In case you are wondering, Venus has a gravity level slightly less than that of the Earth, and Mercury and Mars seem to come in at about 80%. It looks like Pluto is only about 15% that of Earth, but that still does not seem a legitimate reason for the unconsciounable act of some to try to demote Pluto from its rightful status as a planet.

How can this be? It turns out that a body's surface level gravity is proportional to the body's actual mass and inversely proportional to the square of the distance from the surface to the center. Because the "gas giants" are much less dense than "rocky" planets like Earth, these distances are quite long.

It has been a long time since my high school physics days. My intuition had been more the other way around--that the mass would be squared and the distance left to itself. Again, I was wrong.

Monday, June 23, 2008

Strategic refueling mission accomplished!

That sounds so much more impressive than saying that I stopped for gas the other day.

Thursday, June 12, 2008

Alternative vacation plans

Those concerned about rising prices of gasoline and air fares this year might consider an ego-trip rather than a traditional vacation. Believe me, such trips are highly gratifying!

Geeky fathers

An e-mail notice from Roxio suggests that one's "Dad will love his gift [of Roxio Easy Media Creator 10]."

Wednesday, May 28, 2008

Logistically implausible claim in spam e-mail

Today, a spam e-mail arrived with the following subject heading: "[W]holesale shoes accept [P]aypal."

Monday, March 31, 2008

A disturbing dream

This one really has me puzzled--and embarrassed.

I dreamed that a service department employee at a Ford dealership insisted on bringing in an obnoxious salesperson who wanted me to sign up for a life long e-mail account on which I could store important information. It would work fifty or even hundred years from now.

What really doesn't jive with my self image as a kind and compassionate individual is that, as the salesperson made a long and rambling introduction, I kept hitting the salesperson's knuckles on one hand with my keys--not just car keys, but a large keyring with other keys. The salesperson apparently never tried to pull his hand away.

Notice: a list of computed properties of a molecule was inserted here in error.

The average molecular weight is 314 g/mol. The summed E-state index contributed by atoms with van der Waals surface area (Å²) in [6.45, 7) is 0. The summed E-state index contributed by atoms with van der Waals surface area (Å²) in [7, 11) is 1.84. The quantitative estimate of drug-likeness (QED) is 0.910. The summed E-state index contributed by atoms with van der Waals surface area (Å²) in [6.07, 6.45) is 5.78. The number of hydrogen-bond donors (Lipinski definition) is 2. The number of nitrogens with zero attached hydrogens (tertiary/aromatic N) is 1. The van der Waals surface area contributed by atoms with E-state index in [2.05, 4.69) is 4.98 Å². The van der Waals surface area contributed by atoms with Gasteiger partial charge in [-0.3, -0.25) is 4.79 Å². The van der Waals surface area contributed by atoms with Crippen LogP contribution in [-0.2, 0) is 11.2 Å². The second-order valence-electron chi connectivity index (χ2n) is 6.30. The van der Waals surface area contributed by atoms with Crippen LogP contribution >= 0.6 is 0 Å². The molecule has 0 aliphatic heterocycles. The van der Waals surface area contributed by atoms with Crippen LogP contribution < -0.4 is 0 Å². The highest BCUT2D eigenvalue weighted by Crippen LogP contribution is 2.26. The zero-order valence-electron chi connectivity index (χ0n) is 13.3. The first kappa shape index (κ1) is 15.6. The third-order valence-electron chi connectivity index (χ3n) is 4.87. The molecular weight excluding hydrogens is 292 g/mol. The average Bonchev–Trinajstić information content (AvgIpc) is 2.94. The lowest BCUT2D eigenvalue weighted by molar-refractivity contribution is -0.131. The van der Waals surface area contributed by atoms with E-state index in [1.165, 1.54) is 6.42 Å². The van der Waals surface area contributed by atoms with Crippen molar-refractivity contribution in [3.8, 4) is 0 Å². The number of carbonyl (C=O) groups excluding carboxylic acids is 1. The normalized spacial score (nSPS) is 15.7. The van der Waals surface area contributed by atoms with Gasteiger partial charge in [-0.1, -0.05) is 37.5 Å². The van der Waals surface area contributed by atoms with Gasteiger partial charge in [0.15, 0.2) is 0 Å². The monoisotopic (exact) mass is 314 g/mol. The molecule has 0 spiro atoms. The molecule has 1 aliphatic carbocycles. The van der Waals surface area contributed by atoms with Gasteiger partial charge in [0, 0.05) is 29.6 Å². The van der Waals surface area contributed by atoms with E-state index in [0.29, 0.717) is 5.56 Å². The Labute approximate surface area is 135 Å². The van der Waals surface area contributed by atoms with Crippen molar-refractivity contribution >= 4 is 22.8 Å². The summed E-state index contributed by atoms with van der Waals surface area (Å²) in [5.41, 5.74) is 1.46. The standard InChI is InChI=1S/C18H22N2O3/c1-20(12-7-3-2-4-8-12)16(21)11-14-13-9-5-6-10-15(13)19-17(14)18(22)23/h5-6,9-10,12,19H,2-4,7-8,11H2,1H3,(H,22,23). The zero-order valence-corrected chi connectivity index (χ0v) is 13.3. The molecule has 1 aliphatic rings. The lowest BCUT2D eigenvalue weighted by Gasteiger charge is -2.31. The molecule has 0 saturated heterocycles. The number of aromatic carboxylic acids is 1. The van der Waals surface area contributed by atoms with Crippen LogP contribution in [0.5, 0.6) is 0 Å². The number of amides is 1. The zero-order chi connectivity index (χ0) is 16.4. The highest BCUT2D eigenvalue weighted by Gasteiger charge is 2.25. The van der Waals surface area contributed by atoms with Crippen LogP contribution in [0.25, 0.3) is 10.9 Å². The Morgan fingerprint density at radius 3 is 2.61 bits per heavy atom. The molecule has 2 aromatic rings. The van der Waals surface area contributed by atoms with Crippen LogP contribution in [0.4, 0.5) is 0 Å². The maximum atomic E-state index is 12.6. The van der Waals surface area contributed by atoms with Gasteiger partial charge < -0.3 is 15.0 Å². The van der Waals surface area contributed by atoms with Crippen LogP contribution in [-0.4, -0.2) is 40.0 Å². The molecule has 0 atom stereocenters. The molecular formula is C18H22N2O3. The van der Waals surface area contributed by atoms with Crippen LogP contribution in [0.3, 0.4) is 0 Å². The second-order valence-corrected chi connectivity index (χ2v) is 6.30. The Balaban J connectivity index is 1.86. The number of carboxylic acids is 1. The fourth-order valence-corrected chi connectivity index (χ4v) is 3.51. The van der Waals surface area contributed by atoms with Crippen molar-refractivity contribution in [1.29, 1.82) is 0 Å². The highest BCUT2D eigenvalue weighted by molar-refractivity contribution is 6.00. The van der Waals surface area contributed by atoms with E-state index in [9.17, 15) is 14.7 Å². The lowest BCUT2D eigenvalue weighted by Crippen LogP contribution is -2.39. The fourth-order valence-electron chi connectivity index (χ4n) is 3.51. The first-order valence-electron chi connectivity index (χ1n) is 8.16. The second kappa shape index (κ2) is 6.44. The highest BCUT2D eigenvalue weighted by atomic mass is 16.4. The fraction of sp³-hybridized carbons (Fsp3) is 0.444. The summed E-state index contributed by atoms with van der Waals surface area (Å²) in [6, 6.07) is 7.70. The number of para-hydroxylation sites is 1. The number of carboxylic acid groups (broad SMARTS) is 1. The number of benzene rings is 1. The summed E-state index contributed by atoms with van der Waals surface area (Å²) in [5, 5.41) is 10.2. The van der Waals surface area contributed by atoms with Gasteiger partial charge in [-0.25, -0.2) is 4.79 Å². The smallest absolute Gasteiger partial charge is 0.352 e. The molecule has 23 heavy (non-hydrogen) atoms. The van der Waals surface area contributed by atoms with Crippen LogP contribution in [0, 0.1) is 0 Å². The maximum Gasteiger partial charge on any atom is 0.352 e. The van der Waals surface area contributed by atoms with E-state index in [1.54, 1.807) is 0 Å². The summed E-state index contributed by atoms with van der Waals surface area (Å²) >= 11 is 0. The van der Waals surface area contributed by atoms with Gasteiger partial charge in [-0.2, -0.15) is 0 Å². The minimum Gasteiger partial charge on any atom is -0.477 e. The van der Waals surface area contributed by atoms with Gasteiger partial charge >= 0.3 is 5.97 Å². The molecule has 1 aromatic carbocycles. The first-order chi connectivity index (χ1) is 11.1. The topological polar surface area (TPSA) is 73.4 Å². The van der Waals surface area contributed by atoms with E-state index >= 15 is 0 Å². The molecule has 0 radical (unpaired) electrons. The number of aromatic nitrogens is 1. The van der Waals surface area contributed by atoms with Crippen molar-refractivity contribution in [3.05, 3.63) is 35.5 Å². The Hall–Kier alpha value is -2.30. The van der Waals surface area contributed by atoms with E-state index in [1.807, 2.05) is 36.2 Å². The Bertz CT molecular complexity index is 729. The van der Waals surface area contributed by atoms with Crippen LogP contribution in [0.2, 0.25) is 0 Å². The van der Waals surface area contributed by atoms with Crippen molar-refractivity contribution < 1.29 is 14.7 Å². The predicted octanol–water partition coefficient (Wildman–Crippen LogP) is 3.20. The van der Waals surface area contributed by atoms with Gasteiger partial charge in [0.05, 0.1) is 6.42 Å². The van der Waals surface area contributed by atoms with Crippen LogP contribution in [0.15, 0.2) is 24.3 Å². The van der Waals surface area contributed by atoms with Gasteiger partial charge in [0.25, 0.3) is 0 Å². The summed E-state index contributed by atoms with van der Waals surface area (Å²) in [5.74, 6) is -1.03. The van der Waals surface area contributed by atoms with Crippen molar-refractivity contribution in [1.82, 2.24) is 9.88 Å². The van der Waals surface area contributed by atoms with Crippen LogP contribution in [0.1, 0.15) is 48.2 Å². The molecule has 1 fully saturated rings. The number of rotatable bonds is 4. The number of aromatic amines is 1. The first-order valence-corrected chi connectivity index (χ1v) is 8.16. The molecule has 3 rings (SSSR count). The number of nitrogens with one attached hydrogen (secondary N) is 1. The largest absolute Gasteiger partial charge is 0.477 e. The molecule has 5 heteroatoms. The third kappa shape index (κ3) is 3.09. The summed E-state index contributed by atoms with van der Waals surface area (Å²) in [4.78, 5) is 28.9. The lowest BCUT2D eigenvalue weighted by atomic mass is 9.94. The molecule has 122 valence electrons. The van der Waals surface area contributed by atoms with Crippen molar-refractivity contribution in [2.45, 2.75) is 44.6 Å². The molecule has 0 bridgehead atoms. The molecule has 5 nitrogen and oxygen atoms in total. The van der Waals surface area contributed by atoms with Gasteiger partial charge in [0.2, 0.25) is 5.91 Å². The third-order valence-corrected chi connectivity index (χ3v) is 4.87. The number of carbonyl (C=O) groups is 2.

Just for the record, I have never actually engaged in this behavior while awake. I did once yell at a crooked car salesman, even in this case of a rotten psychopath who lied with impunity, I did not resort to physical violence. And I did not even succeed in getting him fired. Also for the record, that bozo was not with Ford.

Sunday, March 23, 2008

Rain in Spain, Southern California, and Tokyo

Two days after making my last blog entry, I did receive conformation that it does rain in Central Japan, at least some of the time. Smaller stores usually feature umbrella racks outside the stores. Larger stores, where too many umbrellas would accumulate outside the store, have umbrella wrapping machines that wrap the umbrella in plastic covers.

Ironically, it turns out that the song "It Never Rains in Southern California" was actually written before the two co-authors ever came here. Unlike the two writers of "Take Me Home, Country Roads" (which was written in Maryland), the co-authors of the rain song were anticipating their trip to Los Angeles. The story is based on the experiences of Albert Hammond of severe cash flow problems in Spain. Some interesting details are at http://www.songfacts.com/detail.php?id=3137 . Somehow, no allusions to snails made it into the song's lyrics.

By the way, if any of you are looking for Julio Iglesias' version, there is actually independent song. It is part of the song "Moonlight Lady."

Saturday, March 15, 2008

Got onboard an eastbound 747...

So far, I have not seen any evidence that it ever does rain in Central Japan, but I am told it does.

Tuesday, February 26, 2008

Seven habits of highly ineffective F-students

  1. Ditch or arrive late for class
  2. Engage in personal conversations during class
  3. Fail to follow instructions and pay attention
  4. Use the term “etc.” in their assignments and exam answers
  5. Study insufficiently for exams and put inadequate effort into assignments
  6. Fail to think logically and/or make their reasoning clear
  7. Overestimate their own performance, insight, and competence

Monday, February 18, 2008

Marketing Fundamentals (BUAD 307) course podcasts now online!

The audio from my Marketing Fundamentals (BUAD 307) course lecture sessions is now available as podcasts at http://buad307cast.com/audio/ .